Project description:Introduction:Cardiorespiratory events are infrequent in pediatric teaching hospitals but can lead to significant morbidity and mortality. Clear communication within the response team prevents delays in action and allows all team members to contribute to providing optimum management. This resource was developed to simulate high-acuity and low-frequency events for pediatric residents. The scenario options are recurrent supraventricular tachycardia, prolonged QT syndrome, myocarditis, and respiratory syncytial virus bronchiolitis. Methods:The simulation is best performed in a simulation center with audio- and video-recording capabilities but could also be performed in situ in the pediatric intensive care unit or emergency room. Necessary personnel include a simulation technician and two instructors. A code cart, mock medications, and defibrillator with hands-free pads appropriate for the mannequin are necessary supplies. Critical actions include initial survey and intervention, rhythm recognition, cardiopulmonary resuscitation (CPR), use of defibrillator, and administration of anti-arrhythmic medications when needed. At the conclusion of the scenario, a formal debriefing with learners using structured feedback is performed. Results:These cases have been used with groups of pediatric or emergency medicine residents approximately 16 times over the past 3 years. Learners have reported that participation increased their confidence and comfort with management of cardiorespiratory events and that communication technique practice improved their teamwork and sign-out skills. Rhythm recognition and CPR performance scores during the simulation scenarios improved, with subjective improvement during actual cardiorespiratory events. Discussion:This resource advances learner knowledge of Pediatric Advanced Life Support algorithms and teamwork communication and identifies learner knowledge and management deficits.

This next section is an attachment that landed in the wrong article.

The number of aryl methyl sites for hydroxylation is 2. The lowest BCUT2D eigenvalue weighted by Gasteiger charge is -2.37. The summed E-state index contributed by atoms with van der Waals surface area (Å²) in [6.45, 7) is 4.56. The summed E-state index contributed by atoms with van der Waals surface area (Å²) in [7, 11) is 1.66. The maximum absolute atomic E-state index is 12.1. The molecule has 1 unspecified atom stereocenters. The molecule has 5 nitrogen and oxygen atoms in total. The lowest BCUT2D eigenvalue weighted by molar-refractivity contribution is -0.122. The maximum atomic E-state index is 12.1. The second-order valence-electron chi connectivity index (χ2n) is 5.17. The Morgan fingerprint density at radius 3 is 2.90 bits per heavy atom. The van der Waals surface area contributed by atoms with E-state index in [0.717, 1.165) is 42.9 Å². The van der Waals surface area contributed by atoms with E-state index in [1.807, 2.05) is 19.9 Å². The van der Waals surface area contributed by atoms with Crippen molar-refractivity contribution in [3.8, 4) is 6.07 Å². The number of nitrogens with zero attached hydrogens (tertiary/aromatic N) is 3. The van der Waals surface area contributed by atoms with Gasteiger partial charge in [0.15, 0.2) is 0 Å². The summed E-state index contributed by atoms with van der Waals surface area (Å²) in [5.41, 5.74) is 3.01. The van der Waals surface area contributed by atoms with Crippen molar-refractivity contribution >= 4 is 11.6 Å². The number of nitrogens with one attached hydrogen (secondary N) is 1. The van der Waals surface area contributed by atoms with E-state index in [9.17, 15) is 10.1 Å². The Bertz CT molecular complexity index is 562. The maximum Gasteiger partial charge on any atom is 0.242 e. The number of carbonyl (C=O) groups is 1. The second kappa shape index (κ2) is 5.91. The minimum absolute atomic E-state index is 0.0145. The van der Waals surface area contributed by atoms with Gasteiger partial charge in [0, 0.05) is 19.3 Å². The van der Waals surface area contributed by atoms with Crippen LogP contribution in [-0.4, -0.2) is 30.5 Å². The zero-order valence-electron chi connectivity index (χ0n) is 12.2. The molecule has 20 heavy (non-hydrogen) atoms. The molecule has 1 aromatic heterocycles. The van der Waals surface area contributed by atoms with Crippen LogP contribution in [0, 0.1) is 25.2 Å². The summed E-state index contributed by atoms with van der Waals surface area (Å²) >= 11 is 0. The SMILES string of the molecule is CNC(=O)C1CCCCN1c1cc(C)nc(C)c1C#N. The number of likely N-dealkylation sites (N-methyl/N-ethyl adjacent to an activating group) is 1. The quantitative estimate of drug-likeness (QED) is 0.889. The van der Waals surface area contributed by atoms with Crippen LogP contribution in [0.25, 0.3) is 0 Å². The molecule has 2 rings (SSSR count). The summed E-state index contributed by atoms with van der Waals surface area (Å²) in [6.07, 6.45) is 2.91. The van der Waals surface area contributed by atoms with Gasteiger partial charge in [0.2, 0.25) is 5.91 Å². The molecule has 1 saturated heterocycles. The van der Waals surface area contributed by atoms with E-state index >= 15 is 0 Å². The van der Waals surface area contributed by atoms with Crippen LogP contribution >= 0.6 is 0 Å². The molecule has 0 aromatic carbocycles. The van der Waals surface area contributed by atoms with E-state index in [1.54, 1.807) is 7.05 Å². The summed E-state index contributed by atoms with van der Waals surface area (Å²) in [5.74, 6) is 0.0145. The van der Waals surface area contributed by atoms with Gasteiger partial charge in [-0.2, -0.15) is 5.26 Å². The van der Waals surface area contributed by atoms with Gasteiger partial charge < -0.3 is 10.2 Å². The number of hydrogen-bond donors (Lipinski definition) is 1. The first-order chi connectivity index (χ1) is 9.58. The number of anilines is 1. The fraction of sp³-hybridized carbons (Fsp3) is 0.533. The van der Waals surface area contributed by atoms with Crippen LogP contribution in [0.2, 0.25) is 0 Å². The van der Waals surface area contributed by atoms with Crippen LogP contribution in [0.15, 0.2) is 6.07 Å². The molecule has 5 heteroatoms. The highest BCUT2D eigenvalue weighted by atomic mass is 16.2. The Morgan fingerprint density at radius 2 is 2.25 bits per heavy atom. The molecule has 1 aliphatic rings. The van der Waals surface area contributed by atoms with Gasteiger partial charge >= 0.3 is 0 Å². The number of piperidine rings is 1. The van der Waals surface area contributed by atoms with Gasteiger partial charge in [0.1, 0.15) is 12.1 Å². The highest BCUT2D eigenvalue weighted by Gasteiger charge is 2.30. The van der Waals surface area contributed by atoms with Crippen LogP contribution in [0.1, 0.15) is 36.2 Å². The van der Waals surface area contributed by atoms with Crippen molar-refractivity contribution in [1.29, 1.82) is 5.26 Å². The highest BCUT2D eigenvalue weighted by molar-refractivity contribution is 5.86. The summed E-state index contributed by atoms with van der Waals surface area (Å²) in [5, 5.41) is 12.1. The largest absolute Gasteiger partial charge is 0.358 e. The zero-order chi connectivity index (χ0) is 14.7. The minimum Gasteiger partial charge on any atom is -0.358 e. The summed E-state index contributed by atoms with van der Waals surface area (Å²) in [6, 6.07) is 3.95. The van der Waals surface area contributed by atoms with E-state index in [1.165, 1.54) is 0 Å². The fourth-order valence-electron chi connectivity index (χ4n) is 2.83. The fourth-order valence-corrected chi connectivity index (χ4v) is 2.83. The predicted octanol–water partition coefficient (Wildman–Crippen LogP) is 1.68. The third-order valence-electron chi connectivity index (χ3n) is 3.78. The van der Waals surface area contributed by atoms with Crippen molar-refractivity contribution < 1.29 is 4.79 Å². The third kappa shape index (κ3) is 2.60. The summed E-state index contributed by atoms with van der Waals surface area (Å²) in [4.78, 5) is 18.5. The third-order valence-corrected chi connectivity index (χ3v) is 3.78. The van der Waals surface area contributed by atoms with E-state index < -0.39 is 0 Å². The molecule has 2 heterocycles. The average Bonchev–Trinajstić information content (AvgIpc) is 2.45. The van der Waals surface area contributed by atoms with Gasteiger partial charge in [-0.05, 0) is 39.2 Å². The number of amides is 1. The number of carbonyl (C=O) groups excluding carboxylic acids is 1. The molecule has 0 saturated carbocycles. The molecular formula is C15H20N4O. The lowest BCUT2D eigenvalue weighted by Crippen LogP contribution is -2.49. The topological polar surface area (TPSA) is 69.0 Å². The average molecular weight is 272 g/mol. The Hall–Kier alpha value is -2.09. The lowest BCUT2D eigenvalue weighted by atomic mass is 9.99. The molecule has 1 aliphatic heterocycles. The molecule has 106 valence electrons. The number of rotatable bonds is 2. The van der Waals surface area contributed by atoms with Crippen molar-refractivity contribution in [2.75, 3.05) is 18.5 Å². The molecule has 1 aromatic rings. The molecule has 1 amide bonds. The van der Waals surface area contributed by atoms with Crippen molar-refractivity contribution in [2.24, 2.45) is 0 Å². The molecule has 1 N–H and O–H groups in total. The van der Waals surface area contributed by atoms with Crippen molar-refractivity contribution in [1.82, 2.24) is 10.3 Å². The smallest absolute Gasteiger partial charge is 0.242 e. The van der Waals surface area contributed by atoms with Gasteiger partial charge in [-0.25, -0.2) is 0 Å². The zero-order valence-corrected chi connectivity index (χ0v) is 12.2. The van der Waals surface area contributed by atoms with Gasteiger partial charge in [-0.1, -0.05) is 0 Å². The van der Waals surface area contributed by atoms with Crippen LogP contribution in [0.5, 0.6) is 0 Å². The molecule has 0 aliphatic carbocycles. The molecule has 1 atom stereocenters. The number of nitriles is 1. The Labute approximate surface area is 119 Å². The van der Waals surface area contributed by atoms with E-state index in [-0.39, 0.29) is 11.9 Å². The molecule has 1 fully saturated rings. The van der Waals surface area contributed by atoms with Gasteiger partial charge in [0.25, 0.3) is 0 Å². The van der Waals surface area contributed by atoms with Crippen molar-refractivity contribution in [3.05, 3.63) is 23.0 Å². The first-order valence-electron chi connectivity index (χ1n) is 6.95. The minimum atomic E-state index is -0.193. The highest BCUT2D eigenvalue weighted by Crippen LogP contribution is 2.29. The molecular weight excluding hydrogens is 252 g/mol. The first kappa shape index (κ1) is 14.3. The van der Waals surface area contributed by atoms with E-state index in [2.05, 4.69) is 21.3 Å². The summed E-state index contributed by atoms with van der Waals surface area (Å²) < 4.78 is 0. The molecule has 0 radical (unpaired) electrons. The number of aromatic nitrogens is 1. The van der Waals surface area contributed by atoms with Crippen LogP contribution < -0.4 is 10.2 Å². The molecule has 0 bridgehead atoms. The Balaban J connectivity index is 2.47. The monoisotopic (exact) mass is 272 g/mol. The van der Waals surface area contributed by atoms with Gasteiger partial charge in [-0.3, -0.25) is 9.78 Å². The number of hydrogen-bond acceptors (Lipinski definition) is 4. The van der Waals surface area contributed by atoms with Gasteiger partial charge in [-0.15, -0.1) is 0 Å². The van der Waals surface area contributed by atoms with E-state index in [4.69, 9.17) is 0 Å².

Project description:Introduction:This curriculum includes two simulation cases for neonatal resuscitation training using the rapid cycle deliberate practice (RCDP) technique. RCDP is a simulation-based curriculum that presents participants with rounds of increasing difficulty in rapid repetition, interspersing brief, direct feedback within the simulation. In contrast, traditional debriefing focuses on learning after the scenario is complete. Traditional debriefing usually utilizes advocacy-inquiry debriefing but allows less opportunity for practice. Methods:Each case provides a neonatal resuscitation scenario (respiratory failure secondary to perinatal compromise and cardiac arrest secondary to placental abruption) for a term newborn in the delivery room. The curriculum utilizes high-fidelity neonatal mannequins with learner teams of three to six multidisciplinary teammates who participate in scenarios of increasing difficulty to revive a neonate. Learners can include a spectrum from beginning to advanced neonatal resuscitation providers. Learners are expected to perform the appropriate steps per the neonatal resuscitation program algorithm in addition to exhibiting effective crisis resource management skills. Results:Immediate assessment of learner performance and feedback within the RCDP model is more directive, which allows for rapid resumption of practice. The instructor may also choose to pause and back up or to pause and restart, depending on the correction needed. Discussion:Neonatal resuscitation program teaching utilizes a neonatal resuscitation performance evaluation, which may be used to guide opportunities for feedback within RCDP.